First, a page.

Transmission Control Protocol (TCP)

50 %
50 %
Information about Transmission Control Protocol (TCP)
Education

Published on May 24, 2009

Author: ankush85

Source: authorstream.com

The Transmission Control Protocol (TCP) : The Transmission Control Protocol (TCP) The Transmission Control Protocol (TCP) : The Transmission Control Protocol (TCP) TCP is a protocol that specifies: How to distinguish among multiple destinations on a given machine How to initiate and terminate a stream transfer Format of the data and acknowledgments that two computers exchange to achieve a reliable transfer Procedures the computers use to ensure that the data arrives correctly Distinguishing AmongMultiple Destinations : Distinguishing AmongMultiple Destinations Like UDP, TCP uses protocol ports to identify the ultimate destination within a machine Unlike UDP, TCP defines a connection as the fundamental abstraction for data transfer Connection: Virtual circuit Identified by a pair of endpoints Initiating Stream Transfers : Initiating Stream Transfers Virtual Circuit - simulate a circuit switched network over a packet-switched network Sender and receiver interact before transfer begins to set up the connection Once the connection is established a stream transfer can begin During the transfer, protocol software on the two machines communicate to ensure that data is delivered correctly Upon completion of the transfer the connection is closed Initiating Stream Transfers (cont) : Initiating Stream Transfers (cont) An endpoint for a TCP connection is defined by a (host, port) pair Host = the IP address of for a host Port = a TCP port on that host A TCP connection is defined by a pair of endpoints: Port 1037 on www.whitehouse.gov and port 76 on viper.cs.virginia.edu: (198.137.240.91, 1037) and (128.143.137.17, 76) Initiating Stream Transfers (cont) : Initiating Stream Transfers (cont) Multiple connections to same host: Port 1037 on www.whitehouse.gov and port 76 on viper.cs.virginia.edu: (198.137.240.91, 1037) and (128.143.137.17, 76) Port 355 on falcon.cs.jmu.edu and port 801 on viper.cs.virginia.edu: (134.126.10.30, 355) and (128.143.137.17, 801) Initiating Stream Transfers (cont) : Initiating Stream Transfers (cont) Multiple connections to same port: Port 1037 on www.whitehouse.gov and port 444 on viper.cs.virginia.edu: (198.137.240.91, 1037) and (128.143.137.17, 444) Port 355 on falcon.cs.jmu.edu and port 444 on viper.cs.virginia.edu: (134.126.10.30, 355) and (128.143.137.17, 444) No ambiguity - connection identified by both endpoints Initiating Stream Transfers (cont) : Initiating Stream Transfers (cont) Both endpoints must agree to participate: Passive open - one application program contacts its O.S. and indicates that it will accept an incoming connection Active open - application program at other end contacts its O.S. and requests a connection Both TCP software modules cooperate to establish a connection Application programs can transmit data (TCP provides reliability) TCP Data Stream Format : TCP Data Stream Format Data from application programs is a sequence of octets (with no type associated) TCP divides data into segments for transmission Usually, each segment travels across the internet in a single IP datagram Review: Unreliable PacketDelivery Service : Review: Unreliable PacketDelivery Service Benefits: Fast Cost-effective Drawbacks: Packet loss, corruption, delay, duplication, out-of-order delivery Sender might transmit faster than receiver can receive Dictates a set packet size The Need for a Reliable Stream Delivery Service : The Need for a Reliable Stream Delivery Service Application-level programmers don’t want: To have to provide reliability in each application To be constrained by fixed-size packets Application-level programmers do want: Reliability Unstructured, stream-oriented service Full duplex virtual circuit connection Buffered transfer Providing Reliability with Acknowledgments and Retransmissions : Providing Reliability with Acknowledgments and Retransmissions Packet Loss : Packet Loss Sender Network Receiver Send packet 1 Send packet 1 Receive ACK 1 Receive packet 1 Send ACK 1 (Timeout) ACK Loss : ACK Loss Sender Network Receiver Send packet 1 Send packet 1 Receive ACK 1 (Timeout) Send ACK 1 Receive packet 1 Receive packet 1 Send ACK 1 (Discard) ACK Delayed : ACK Delayed Sender Network Receiver Send packet 1 Receive ACK 1 Receive ACK 1 (Timeout) Send packet 1 (Discard) Send ACK 1 Receive packet 1 Receive packet 1 Send ACK 1 (Discard) A Problem : A Problem A simple positive acknowledgment protocol wastes a substantial amount of network bandwidth because it must delay sending a new packet until it receives an acknowledgment for the previous packet. A Solution : A Solution Sender Network Receiver Sliding Windows : Sliding Windows All packets inside the window can be transmitted When an acknowledgment for packet 1 is received the window slides to the right and allows the transmission of packet 9: window Sliding Windows (cont) : Sliding Windows (cont) Receiver must keep a sliding window as well: After packet 1 is received and acknowledged: Sliding Windows (cont) : Sliding Windows (cont) Conceptually partitions the packets into three classes: Transmitted, received, and acknowledged packets (outside and left of sliding window) Packets being transmitted (inside the window) Packets waiting to be transmitted (outside and right of sliding window) Sliding Windows (cont) : Sliding Windows (cont) Only unacknowledged packets are retransmitted Keep separate timer for each packet Performance: Depends on the window size and the speed of the underlying network Note: sliding window protocol with window size = 1 is the same as the simple positive acknowledgment protocol we saw earlier Sliding Windows: Performance : Sliding Windows: Performance Tuning the sliding window protocol Increase window size so that sender is transmitting packets as fast as the network can carry them Eliminates network idle time Increases throughput (as compared to the simple positive acknowledgment protocol) Ideal Sliding Window Performance : Ideal Sliding Window Performance Sender Network Receiver TCP - Efficient Transmission and Flow Control : TCP - Efficient Transmission and Flow Control Uses a specialized sliding window mechanism Multiple segments can be sent before an acknowledgment arrives Efficient transmission Allows receiver to restrict transmission until it has sufficient buffer space to accommodate more data Flow control TCP Sliding Windows : TCP Sliding Windows Operates at the octet level Octets of the data stream are numbered sequentially Octets 1&2 have been sent and acknowledged Octets 3-6 sent but not acknowledged Octets 7&8 can be sent TCP Sliding Windows : TCP Sliding Windows Four per (full duplex) connection: A sends to B A receives from B B sends to A B receives from A TCP Sliding Windows - Flow Control : TCP Sliding Windows - Flow Control Each window can vary in size over time Each ACK contains a window advisement Specifies how many additional octets of data the receiver is willing to accept Sender increases or decreases sending window sized based on the receiver’s advise Provides end-to-end flow control TCP Sliding Windows - Flow Control Example : TCP Sliding Windows - Flow Control Example Sender transmits 3 octets Receives an ACK 3 with window advisement = 3 Sender transmits 1 octet 1 2 3 4 5 6 7 8 9 11 12 13 1 2 3 4 5 6 7 8 9 11 12 13 TCP Sliding Windows - Flow Control Example (cont) : TCP Sliding Windows - Flow Control Example (cont) Receives an ACK 4 with window advisement = 7 Sender transmits 4 octets Receives an ACK 8 with window advisement = 4 1 2 3 4 5 6 7 8 9 11 12 13 Summary : Summary TCP is a transport protocol that specifies: How to distinguish among multiple destinations on a given machine How to initiate and terminate a stream transfer Format of the data and acknowledgments that two computers exchange to achieve a reliable transfer Procedures the computers use to ensure that the data arrives correctly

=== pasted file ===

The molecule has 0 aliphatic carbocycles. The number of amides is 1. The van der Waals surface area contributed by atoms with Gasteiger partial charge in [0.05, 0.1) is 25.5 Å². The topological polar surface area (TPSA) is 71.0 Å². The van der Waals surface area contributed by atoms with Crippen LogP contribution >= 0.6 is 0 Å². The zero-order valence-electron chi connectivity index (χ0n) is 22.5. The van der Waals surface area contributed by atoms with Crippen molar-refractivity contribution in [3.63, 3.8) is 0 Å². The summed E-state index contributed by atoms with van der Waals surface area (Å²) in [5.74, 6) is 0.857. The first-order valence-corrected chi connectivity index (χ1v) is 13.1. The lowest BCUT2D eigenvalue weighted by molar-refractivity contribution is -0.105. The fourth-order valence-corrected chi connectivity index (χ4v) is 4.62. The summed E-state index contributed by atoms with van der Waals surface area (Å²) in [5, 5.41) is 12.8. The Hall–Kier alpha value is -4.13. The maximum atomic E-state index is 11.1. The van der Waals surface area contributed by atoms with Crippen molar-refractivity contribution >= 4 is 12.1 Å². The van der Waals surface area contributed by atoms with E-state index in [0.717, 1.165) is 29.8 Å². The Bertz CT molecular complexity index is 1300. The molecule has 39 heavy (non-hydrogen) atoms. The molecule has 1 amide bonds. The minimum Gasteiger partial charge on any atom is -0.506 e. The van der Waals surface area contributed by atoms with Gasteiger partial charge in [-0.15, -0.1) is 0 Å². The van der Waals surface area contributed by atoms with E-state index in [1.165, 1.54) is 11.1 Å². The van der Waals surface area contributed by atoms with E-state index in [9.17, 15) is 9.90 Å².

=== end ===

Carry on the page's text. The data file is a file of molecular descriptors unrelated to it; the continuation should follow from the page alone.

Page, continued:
Add a comment

Related presentations

Related pages

Transmission Control Protocol – Wikipedia

Das Transmission Control Protocol (TCP, engl., zu deutsch Übertragungssteuerungsprotokoll) ist ein Netzwerkprotokoll, das definiert, auf welche Art und ...
Read more

Transmission Control Protocol - Wikipedia, the free ...

TCP protocol operations may be divided into three phases. Connections must be properly established in a multi-step handshake process (connection ...
Read more

TCP - Transmission Control Protocol

Elektronik-Kompendium.de > Netzwerktechnik. TCP - Transmission Control Protocol. Das Transmission Control Protocol, kurz TCP, ist Teil der Protokollfamilie ...
Read more

Transmission Control Protocol/Internet Protocol – Wikipedia

Transmission Control Protocol/Internet Protocol (TCP/IP) ist eine Familie von Netzwerkprotokollen und wird wegen ihrer großen Bedeutung für das Internet ...
Read more

TCP :: transmission control protocol :: TCP-Protokoll ...

Das Transmission Control Protocol (TCP) ist ein verbindungsorientiertes Transportprotokoll für den Einsatz in paketvermittelten Netzen. Das Protokoll ...
Read more

Internet protocol suite - Wikipedia, the free encyclopedia

Internet protocol suite; Application layer; BGP; DHCP; DNS; FTP; HTTP; IMAP; ... (ICMP), Transmission Control Protocol (TCP), User Datagram Protocol (UDP ...
Read more

What is TCP (Transmission Control Protocol)? - Definition ...

Read the definition for TCP and learn how the Transmission Control Protocol is used along with the Internet Protocol (IP) to send data and track packets ...
Read more

Transmission Control Protocol (TCP) Parameters

Transmission Control Protocol (TCP) Parameters Last Updated 2016-08-17 Available Formats XML HTML Plain text. Registries included below. TCP Option Kind ...
Read more

Transmission Control Protocol (TCP) - msdn.microsoft.com

TCP-Ports verwenden einen spezifischen Programmport für die Übermittlung von Daten, die mit TCP (Transmission Control Protocol) gesendet werden.
Read more

Transmission Control Protocol - Ask Doc TCP-IP!

All die komischen Standard-Server in /etc/inetd.conf chargen, echo, daytime ... Was sind Pakete, Datagramme, Fragmente? Was zum verwirren. Alles über Ports
Read more